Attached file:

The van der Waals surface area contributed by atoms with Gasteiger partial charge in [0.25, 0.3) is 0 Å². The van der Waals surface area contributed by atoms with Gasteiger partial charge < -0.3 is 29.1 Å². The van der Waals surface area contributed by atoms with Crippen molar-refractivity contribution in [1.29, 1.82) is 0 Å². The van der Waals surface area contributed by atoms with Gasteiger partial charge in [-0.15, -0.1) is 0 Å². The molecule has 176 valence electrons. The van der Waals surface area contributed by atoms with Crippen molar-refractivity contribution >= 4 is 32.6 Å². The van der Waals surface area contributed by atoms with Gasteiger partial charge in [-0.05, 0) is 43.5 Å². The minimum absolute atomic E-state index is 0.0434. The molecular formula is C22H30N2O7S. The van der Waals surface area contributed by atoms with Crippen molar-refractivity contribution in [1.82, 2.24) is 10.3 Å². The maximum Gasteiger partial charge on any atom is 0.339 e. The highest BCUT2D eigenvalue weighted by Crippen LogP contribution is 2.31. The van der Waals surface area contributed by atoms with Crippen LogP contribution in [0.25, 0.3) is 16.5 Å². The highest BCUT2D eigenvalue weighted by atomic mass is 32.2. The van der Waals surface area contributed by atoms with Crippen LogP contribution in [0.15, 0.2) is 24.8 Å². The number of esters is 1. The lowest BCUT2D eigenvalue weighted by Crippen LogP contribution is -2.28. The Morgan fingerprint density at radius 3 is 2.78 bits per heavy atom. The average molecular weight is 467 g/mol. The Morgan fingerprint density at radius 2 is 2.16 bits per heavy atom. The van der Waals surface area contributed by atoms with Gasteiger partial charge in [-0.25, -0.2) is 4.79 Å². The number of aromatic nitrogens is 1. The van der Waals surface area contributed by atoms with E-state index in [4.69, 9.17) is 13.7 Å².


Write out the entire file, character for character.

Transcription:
The van der Waals surface area contributed by atoms with Gasteiger partial charge in [0.25, 0.3) is 0 Å². The van der Waals surface area contributed by atoms with Gasteiger partial charge < -0.3 is 29.1 Å². The van der Waals surface area contributed by atoms with Crippen molar-refractivity contribution in [1.29, 1.82) is 0 Å². The van der Waals surface area contributed by atoms with Gasteiger partial charge in [-0.15, -0.1) is 0 Å². The molecule has 176 valence electrons. The van der Waals surface area contributed by atoms with Crippen molar-refractivity contribution >= 4 is 32.6 Å². The van der Waals surface area contributed by atoms with Gasteiger partial charge in [-0.05, 0) is 43.5 Å². The minimum absolute atomic E-state index is 0.0434. The molecular formula is C22H30N2O7S. The van der Waals surface area contributed by atoms with Crippen molar-refractivity contribution in [1.82, 2.24) is 10.3 Å². The maximum Gasteiger partial charge on any atom is 0.339 e. The highest BCUT2D eigenvalue weighted by Crippen LogP contribution is 2.31. The van der Waals surface area contributed by atoms with Crippen LogP contribution in [0.25, 0.3) is 16.5 Å². The highest BCUT2D eigenvalue weighted by atomic mass is 32.2. The van der Waals surface area contributed by atoms with Crippen LogP contribution in [0.15, 0.2) is 24.8 Å². The number of esters is 1. The lowest BCUT2D eigenvalue weighted by Crippen LogP contribution is -2.28. The Morgan fingerprint density at radius 3 is 2.78 bits per heavy atom. The average molecular weight is 467 g/mol. The Morgan fingerprint density at radius 2 is 2.16 bits per heavy atom. The van der Waals surface area contributed by atoms with Gasteiger partial charge in [-0.25, -0.2) is 4.79 Å². The number of aromatic nitrogens is 1. The van der Waals surface area contributed by atoms with E-state index in [4.69, 9.17) is 13.7 Å².